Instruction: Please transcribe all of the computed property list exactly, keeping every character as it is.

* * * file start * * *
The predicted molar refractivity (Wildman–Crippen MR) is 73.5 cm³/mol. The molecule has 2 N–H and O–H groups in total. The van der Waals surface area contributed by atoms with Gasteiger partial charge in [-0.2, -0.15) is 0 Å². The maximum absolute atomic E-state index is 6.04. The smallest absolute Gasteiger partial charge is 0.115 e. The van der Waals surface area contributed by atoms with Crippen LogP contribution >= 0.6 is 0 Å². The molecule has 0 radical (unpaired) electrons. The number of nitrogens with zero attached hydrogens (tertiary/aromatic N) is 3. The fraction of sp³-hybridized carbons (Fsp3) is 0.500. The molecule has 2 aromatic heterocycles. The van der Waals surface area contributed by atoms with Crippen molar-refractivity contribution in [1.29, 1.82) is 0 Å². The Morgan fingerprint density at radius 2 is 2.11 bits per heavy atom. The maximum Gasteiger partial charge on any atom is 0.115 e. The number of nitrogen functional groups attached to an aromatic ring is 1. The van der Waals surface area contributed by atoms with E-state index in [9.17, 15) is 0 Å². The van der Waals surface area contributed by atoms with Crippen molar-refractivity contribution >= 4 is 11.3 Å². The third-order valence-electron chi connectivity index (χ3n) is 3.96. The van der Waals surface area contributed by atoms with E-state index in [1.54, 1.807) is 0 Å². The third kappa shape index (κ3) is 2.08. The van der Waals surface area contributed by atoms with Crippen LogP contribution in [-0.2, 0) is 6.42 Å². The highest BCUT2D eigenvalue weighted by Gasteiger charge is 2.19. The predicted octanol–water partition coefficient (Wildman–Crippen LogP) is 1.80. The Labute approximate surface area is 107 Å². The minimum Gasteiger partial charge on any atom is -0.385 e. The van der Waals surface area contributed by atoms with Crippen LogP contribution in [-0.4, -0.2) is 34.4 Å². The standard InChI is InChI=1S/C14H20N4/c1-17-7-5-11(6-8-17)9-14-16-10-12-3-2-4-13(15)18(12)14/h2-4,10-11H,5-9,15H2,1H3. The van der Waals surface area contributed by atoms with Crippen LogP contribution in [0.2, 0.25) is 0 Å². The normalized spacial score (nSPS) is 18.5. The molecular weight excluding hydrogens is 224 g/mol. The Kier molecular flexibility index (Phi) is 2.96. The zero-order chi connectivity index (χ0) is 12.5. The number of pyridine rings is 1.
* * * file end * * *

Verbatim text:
The predicted molar refractivity (Wildman–Crippen MR) is 73.5 cm³/mol. The molecule has 2 N–H and O–H groups in total. The van der Waals surface area contributed by atoms with Gasteiger partial charge in [-0.2, -0.15) is 0 Å². The maximum absolute atomic E-state index is 6.04. The smallest absolute Gasteiger partial charge is 0.115 e. The van der Waals surface area contributed by atoms with Crippen LogP contribution >= 0.6 is 0 Å². The molecule has 0 radical (unpaired) electrons. The number of nitrogens with zero attached hydrogens (tertiary/aromatic N) is 3. The fraction of sp³-hybridized carbons (Fsp3) is 0.500. The molecule has 2 aromatic heterocycles. The van der Waals surface area contributed by atoms with Crippen molar-refractivity contribution in [1.29, 1.82) is 0 Å². The Morgan fingerprint density at radius 2 is 2.11 bits per heavy atom. The maximum Gasteiger partial charge on any atom is 0.115 e. The number of nitrogen functional groups attached to an aromatic ring is 1. The van der Waals surface area contributed by atoms with E-state index in [9.17, 15) is 0 Å². The van der Waals surface area contributed by atoms with Crippen molar-refractivity contribution >= 4 is 11.3 Å². The third-order valence-electron chi connectivity index (χ3n) is 3.96. The van der Waals surface area contributed by atoms with E-state index in [1.54, 1.807) is 0 Å². The third kappa shape index (κ3) is 2.08. The van der Waals surface area contributed by atoms with Crippen LogP contribution in [-0.2, 0) is 6.42 Å². The highest BCUT2D eigenvalue weighted by Gasteiger charge is 2.19. The predicted octanol–water partition coefficient (Wildman–Crippen LogP) is 1.80. The Labute approximate surface area is 107 Å². The minimum Gasteiger partial charge on any atom is -0.385 e. The van der Waals surface area contributed by atoms with Crippen LogP contribution in [-0.4, -0.2) is 34.4 Å². The standard InChI is InChI=1S/C14H20N4/c1-17-7-5-11(6-8-17)9-14-16-10-12-3-2-4-13(15)18(12)14/h2-4,10-11H,5-9,15H2,1H3. The van der Waals surface area contributed by atoms with Crippen LogP contribution in [0.2, 0.25) is 0 Å². The normalized spacial score (nSPS) is 18.5. The molecular weight excluding hydrogens is 224 g/mol. The Kier molecular flexibility index (Phi) is 2.96. The zero-order chi connectivity index (χ0) is 12.5. The number of pyridine rings is 1.